Black money under arrest? Aishwaraya D Kalro, Student Reporter of YOCee checks the story behind the withdrawal of currency notes issued before 2005.
On January 22, 2014, the Reserve Bank of India’s much-speculated note exchange policy sent out shock waves to all currency hoarders. In a bid to curb black money and counterfeit notes, the RBI has decided to withdraw currency notes issued prior to 2005 from circulation.
With inflation on-the-rise and debts ruling high, the RBI’s new move aims at increasing the security of the Indian rupee as those with tax-evaded money may suddenly show higher turnover and profits in the business, thereby paying more excise duty, sales tax and income tax. Taxes paid by the citizens contributes to a major chunk of income for the government and is expected to boost government’s revenues.
According to many bankers and experts, black money and counterfeit notes are responsible for price rise. When tax-evaded money will get back in circulation, economists foretell that there is a good probability for the recovery of the Indian Economy, which seems to be in a critical state.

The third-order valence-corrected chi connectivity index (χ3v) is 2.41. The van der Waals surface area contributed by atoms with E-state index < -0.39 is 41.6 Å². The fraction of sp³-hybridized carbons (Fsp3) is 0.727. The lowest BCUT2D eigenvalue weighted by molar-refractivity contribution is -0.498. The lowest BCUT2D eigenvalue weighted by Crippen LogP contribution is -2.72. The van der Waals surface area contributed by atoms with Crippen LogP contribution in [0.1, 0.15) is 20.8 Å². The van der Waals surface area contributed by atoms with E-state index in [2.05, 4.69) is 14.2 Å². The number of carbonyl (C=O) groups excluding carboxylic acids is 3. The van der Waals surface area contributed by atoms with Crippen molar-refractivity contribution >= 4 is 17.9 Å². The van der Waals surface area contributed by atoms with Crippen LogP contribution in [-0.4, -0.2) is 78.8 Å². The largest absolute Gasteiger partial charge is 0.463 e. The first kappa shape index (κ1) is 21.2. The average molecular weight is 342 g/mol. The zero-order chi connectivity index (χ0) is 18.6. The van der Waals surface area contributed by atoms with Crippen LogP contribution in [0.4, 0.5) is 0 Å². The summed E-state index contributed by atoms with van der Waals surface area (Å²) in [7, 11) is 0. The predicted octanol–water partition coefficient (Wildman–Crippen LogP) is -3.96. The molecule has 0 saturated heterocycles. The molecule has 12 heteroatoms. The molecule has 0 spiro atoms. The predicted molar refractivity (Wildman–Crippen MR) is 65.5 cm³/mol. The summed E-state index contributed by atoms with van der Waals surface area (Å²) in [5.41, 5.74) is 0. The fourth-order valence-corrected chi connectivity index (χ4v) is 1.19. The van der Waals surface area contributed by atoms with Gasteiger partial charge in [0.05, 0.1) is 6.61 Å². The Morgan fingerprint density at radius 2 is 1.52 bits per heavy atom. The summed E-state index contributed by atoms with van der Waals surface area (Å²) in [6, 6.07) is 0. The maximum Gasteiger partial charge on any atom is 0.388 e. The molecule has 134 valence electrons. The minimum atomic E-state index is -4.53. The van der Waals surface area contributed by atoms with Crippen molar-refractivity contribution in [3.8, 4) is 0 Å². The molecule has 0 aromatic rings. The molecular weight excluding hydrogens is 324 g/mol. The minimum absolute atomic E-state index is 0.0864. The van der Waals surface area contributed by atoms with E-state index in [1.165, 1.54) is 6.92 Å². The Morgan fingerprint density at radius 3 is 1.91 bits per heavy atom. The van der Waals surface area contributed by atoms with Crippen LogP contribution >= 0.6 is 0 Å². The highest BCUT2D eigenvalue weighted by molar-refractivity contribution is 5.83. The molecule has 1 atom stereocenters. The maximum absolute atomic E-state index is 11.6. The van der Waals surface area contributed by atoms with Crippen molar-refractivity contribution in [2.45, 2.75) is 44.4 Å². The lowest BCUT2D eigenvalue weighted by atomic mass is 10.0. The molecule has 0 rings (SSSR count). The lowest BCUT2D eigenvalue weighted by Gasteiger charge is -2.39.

In a conversation with the Branch Manager of one of Union Bank of India’s city branches, Mr. Sundaram explained that the notes were never banned and would still continue to be a legal tender. He adds that notes can be exchanged before the extended deadline January 1, 2015. Further says that soiled or torn notes can be exchanged too.
While an account holder can get the notes exchanged with very limited formalities, a non-account holder must furnish proof of identity and residence if he wishes to exchange more than 10 pieces of Rs. 1000 and Rs. 500 notes.
This new policy has kept the bankers busy addressing customers’ needs as many flow in to exchange their notes.
He says, identification becomes an easy process as there is a unique feature in pre-2005 notes-the year of printing is not mentioned. (Illustrated in the picture)
While most currency hoarders try to get rid of their stash of tax-evaded money by liquidating their unaccounted holdings by spending or exchanging them, the RBI keeps its fingers-crossed for the best results for an improved economy.